Help me solve this undefined limit please (as x approaches to 0)

physicsluver

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Oct 18, 2020
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I am trying to find the limit of f(x) as x approaches to 0,
this is an undefined limit that I have to solve using the definition of derivative f'(x).
I have tried to put g(x)=x+√x
and to put h(x)=√(x²+x) - x
but I ended up with another undefined limit:
g'(x)=1+(1/2*√x) which gave me 1(1/0) as x approaches to 0, which equals to infinity.
and
h'(x)=(2x+1)/(2√x²+x) then h'(x)=(1+1/2x)/(1+1/x) which gave me an infinity/infinity as x approaches to 0.



limit.png


ps/ excuse my English. I'm not a native speaker.
 

Dr.Peterson

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Nov 12, 2017
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You appear to be using L'Hopital's rule, which applies because the limit has the indeterminate form 0/0; you now have a limit of the form \(\displaystyle \infty/\infty\), so you could apply L'Hopital's rule again. It is possible, though, that by simplifying this new form, it might not have an indeterminate form. At the least, simplifying might make it easier to apply the rule the second time.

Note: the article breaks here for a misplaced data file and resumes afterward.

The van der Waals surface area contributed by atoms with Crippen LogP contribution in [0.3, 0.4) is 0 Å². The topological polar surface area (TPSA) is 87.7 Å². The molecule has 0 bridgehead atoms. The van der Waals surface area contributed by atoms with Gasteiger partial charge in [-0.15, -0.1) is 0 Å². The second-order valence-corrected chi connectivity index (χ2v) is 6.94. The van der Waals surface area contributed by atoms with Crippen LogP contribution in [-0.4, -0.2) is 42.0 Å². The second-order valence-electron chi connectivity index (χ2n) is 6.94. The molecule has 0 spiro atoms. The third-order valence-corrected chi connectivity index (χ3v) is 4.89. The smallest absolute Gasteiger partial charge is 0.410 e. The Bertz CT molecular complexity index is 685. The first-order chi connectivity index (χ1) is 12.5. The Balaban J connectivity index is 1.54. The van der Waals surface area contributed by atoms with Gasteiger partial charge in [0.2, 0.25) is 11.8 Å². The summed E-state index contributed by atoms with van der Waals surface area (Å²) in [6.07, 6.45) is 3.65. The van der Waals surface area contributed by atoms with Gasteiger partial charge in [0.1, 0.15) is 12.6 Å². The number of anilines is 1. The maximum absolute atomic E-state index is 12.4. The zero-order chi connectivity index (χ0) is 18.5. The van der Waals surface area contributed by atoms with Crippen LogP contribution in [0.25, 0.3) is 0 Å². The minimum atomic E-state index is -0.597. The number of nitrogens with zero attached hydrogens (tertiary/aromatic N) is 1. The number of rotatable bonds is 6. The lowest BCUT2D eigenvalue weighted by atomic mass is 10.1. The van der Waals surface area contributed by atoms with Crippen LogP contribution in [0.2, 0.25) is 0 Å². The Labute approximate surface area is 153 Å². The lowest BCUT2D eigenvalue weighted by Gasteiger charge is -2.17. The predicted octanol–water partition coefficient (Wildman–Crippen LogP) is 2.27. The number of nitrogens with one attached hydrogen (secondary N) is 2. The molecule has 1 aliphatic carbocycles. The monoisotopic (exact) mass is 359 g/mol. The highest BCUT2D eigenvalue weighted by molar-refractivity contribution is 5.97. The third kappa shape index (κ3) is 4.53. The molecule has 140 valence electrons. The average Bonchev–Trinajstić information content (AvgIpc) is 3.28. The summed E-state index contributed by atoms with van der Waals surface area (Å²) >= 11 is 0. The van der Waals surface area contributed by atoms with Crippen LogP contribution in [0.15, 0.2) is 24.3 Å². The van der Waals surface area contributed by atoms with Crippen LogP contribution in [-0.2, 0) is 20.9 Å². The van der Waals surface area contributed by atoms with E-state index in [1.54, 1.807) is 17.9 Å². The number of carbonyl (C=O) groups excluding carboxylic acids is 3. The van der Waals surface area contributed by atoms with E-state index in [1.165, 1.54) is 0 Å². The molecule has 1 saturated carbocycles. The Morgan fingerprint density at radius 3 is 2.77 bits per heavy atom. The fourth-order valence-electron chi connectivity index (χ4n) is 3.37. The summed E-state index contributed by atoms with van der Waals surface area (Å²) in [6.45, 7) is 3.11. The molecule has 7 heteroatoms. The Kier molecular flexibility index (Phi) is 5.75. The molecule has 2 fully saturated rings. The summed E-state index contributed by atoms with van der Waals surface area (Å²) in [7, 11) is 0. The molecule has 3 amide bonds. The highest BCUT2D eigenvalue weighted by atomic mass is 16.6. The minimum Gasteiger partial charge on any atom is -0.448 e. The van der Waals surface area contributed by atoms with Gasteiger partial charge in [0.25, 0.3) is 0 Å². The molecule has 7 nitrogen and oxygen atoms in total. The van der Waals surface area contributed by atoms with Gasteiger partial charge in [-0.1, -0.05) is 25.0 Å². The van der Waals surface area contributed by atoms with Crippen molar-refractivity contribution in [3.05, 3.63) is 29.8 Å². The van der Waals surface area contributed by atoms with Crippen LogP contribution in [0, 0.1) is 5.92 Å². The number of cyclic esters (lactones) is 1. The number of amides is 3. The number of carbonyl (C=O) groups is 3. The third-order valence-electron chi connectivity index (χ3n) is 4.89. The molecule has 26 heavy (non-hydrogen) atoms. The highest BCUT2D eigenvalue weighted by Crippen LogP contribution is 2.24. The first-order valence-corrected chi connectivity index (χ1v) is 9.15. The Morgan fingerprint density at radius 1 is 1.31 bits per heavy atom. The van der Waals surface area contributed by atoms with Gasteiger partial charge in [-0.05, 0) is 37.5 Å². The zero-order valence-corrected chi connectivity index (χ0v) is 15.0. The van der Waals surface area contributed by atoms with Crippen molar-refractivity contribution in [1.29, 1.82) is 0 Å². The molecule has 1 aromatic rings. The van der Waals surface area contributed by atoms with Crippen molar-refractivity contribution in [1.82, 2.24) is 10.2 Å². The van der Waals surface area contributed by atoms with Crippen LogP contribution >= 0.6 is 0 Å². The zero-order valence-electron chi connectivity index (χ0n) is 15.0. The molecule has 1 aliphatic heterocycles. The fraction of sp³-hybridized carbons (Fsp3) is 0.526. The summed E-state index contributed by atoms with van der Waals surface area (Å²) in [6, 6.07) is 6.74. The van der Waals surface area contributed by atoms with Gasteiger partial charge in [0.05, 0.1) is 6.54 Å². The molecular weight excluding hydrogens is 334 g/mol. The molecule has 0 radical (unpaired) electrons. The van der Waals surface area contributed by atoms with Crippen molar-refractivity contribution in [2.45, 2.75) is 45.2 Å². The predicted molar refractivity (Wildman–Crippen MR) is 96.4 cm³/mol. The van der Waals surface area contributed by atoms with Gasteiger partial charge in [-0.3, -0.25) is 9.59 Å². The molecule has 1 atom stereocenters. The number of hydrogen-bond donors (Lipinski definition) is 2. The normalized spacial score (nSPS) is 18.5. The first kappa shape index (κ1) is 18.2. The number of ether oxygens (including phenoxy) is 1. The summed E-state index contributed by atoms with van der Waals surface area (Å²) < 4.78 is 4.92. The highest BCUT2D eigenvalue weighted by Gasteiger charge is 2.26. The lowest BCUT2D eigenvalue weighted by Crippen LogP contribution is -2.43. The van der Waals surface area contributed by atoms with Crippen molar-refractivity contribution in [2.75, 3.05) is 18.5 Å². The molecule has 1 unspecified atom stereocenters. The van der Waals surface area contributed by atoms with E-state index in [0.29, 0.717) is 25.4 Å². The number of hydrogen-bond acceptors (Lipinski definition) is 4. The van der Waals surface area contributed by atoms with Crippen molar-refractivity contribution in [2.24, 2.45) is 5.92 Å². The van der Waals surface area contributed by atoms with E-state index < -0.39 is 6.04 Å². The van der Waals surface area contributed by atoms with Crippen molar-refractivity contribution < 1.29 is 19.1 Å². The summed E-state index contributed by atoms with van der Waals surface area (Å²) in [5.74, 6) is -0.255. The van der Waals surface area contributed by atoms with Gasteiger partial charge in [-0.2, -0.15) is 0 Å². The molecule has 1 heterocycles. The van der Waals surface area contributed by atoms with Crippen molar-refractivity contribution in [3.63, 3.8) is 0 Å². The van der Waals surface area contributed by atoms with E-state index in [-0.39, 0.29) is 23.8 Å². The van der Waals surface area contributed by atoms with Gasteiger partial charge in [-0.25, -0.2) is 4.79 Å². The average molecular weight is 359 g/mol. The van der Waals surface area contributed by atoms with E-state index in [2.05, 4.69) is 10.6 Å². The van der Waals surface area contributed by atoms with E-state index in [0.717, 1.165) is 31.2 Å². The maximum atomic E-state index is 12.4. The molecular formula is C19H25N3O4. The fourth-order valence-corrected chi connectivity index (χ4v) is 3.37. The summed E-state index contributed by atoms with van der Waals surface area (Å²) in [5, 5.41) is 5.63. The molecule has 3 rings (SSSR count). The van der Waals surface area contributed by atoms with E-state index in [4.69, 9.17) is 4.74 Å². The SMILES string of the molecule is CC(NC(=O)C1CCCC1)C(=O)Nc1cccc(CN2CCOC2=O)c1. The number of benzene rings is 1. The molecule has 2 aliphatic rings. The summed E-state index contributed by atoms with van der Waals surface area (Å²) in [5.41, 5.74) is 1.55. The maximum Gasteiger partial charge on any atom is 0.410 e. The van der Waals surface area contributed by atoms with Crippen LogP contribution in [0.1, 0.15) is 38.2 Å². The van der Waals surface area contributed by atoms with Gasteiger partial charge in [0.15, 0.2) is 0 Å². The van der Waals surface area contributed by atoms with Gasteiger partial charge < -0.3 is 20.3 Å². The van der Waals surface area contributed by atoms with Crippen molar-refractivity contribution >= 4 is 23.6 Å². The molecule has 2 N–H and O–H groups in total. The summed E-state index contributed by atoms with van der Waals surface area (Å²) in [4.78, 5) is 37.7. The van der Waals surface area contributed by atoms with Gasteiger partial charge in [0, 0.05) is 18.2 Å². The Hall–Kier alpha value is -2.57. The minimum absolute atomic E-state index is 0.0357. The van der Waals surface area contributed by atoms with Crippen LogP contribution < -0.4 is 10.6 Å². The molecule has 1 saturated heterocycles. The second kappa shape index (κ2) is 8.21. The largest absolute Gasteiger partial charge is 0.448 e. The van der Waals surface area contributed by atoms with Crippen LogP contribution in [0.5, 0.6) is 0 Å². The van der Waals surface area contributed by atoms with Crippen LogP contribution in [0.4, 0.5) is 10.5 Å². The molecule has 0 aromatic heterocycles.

But L'Hopital's rule is not the only way to do it. If you just simplify the function as given, such as by rationalizing the denominator, or merely by dividing numerator and denominator by \(\displaystyle \sqrt{x}\), you can get it to a form whose limit can be found directly. I would definitely do this rather than L'Hopital's rule!
 

Jomo

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Dec 30, 2014
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8,400
You do not have the correct h'(x) and there is an error when you tried to simplify it. Try again.
 
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